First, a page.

Late rains have caused an energy crisis in Panama. Hydroelectric generators, as with most tropical economies, are this country’s main source of energy; so when weather patterns don’t hold up, the whole system falters: Schools have been closed, A/C prohibited during certain times of the day, public offices have shortened business hours, and rolling blackouts may follow. People are angry. A national group of engineers has demanded a government plan for alternative energy, parents are confused and don’t know what to do with their children, and in cattle country, ranchers are demanding subsidies for feed, the problem has affected everyone.
Deforestation means reduced evapotranspiration (evaporation of plants and soil) resulting in both a decrease in rainfall and changing annual rainfall patterns with unusually dry conditions
In a recent newspaper article describing the predicament, the ranchers complain of climate change, expressing frustration at their parched fields and demand government action. The problem, however, lies at their feet and looking for a bail-out is like sweeping dust under the rug. Long-term watershed management has to be a part of the conversation.
Latin America’s #1 driver of deforestation is the cattle frontier. Photo credit: Andy Berry
In other words THE essential ingredient for your operation (water), be it agriculture, forestry or ranching is directly dependent on natural forests. We can assume this (water cycle) process, can happen elsewhere, but there is significant evidence that suggests forests have an effect on precipitation in their immediate area. (See TED talk ‘How to Restore A Rainforest’.)
There is simply NO conversation about the effects of deforestation on the water cycle. Trees, brush and spores play an integral cycle in the tropical water cycle. But because more pasture, means more cattle and more meat, (and therefore money) cattle ranchers will generally clear as much land as possible. Right to the edges of their land. It is no secret that the vast majority of deforestation in Central America is driven by the cattle frontier. The process goes something like this:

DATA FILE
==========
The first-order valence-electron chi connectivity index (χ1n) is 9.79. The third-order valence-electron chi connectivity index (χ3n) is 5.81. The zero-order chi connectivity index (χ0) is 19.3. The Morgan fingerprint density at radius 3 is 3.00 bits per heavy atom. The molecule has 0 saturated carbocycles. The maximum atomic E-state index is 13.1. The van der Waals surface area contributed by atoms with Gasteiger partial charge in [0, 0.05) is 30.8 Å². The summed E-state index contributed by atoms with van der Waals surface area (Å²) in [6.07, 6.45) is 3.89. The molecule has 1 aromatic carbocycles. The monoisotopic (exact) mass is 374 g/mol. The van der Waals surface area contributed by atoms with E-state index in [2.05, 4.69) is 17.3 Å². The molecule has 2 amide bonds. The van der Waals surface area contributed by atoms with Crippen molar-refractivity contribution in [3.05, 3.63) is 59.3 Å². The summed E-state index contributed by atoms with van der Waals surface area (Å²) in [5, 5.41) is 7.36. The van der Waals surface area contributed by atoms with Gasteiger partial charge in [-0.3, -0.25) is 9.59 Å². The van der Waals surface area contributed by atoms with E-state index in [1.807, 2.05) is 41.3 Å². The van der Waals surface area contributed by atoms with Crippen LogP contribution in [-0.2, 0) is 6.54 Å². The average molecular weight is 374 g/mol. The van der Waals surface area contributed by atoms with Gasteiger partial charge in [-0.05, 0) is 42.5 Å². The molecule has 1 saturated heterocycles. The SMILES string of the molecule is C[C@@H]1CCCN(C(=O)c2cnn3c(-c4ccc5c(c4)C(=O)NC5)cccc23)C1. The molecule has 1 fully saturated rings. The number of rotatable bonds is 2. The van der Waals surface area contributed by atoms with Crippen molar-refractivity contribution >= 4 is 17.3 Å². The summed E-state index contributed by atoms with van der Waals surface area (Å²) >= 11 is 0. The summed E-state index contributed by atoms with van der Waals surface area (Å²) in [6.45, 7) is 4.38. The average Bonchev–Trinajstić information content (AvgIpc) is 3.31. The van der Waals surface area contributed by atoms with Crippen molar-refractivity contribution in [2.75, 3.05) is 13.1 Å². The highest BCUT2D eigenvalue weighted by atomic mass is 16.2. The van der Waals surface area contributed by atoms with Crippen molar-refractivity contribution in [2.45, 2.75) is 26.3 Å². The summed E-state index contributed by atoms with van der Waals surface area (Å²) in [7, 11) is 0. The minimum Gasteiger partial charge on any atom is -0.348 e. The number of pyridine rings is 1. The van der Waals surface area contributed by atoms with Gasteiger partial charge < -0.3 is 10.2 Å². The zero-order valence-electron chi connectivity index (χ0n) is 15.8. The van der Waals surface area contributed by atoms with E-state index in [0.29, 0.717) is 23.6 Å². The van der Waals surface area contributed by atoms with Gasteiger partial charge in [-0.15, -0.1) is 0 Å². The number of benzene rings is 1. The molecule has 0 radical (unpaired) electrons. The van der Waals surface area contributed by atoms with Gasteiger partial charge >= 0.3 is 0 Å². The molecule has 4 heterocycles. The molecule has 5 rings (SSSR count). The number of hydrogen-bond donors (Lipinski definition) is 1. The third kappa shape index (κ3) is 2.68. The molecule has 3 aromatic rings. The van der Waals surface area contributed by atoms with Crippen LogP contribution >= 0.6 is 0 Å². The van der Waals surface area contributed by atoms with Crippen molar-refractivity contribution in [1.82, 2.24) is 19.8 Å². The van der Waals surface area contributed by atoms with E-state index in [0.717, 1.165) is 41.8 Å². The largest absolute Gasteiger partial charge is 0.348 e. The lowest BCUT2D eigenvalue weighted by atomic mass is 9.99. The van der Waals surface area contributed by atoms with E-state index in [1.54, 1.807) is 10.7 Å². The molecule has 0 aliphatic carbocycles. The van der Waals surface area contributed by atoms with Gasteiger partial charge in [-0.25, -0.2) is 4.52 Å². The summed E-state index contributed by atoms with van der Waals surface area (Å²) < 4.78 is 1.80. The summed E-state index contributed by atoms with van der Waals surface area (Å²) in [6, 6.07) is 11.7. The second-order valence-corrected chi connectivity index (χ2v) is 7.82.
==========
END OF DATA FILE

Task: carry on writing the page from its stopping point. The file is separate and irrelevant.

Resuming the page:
1. Sell family plot
2. With the money, buy cheap land in remote areas (usually tree covered)
3. Extract and sell all and any valuable lumber on property
5. Apply herbicide
6. Introduce/establish hardy exotic grass for pasture
7. Truck in cattle
8. Make 2, maybe 3% annual profit
There’s a saying here: “A cattle farmer lives poor and dies rich”. This isn’t because cattle eventually become profitable, it’s because of land-value appreciation. And its true, cattle ranchers occasionally end-up owing significant real-estate. Recently, while pitching an environmental restoration project to a cattle ranching association, a colleague of mine posed the question: what would your land be worth without water? Unanimously, they all agreed that it would be worth close to nothing. Interestingly they all understood, from firsthand experience no-doubt, that forested areas have more water and more rain. The idea then is to convince them that if they can each allocate a small percentage of their holdings to conservation, particularly along waterways, that there is tangible economic upside. I wrote about this concept in an earlier post. Its an uphill battle I’m sure, but based on the receptive conversation I think these situations do make people reconsider their role climate change . Conversation about drought, particularly in the tropics, must include reforestation and conservation. Governments would do well to incentivize cattle operations that conserve forested areas or employ forward thinking silvo-pastoral systems instead of exacerbating the problem by buying them transported feed, or subsidizing beef.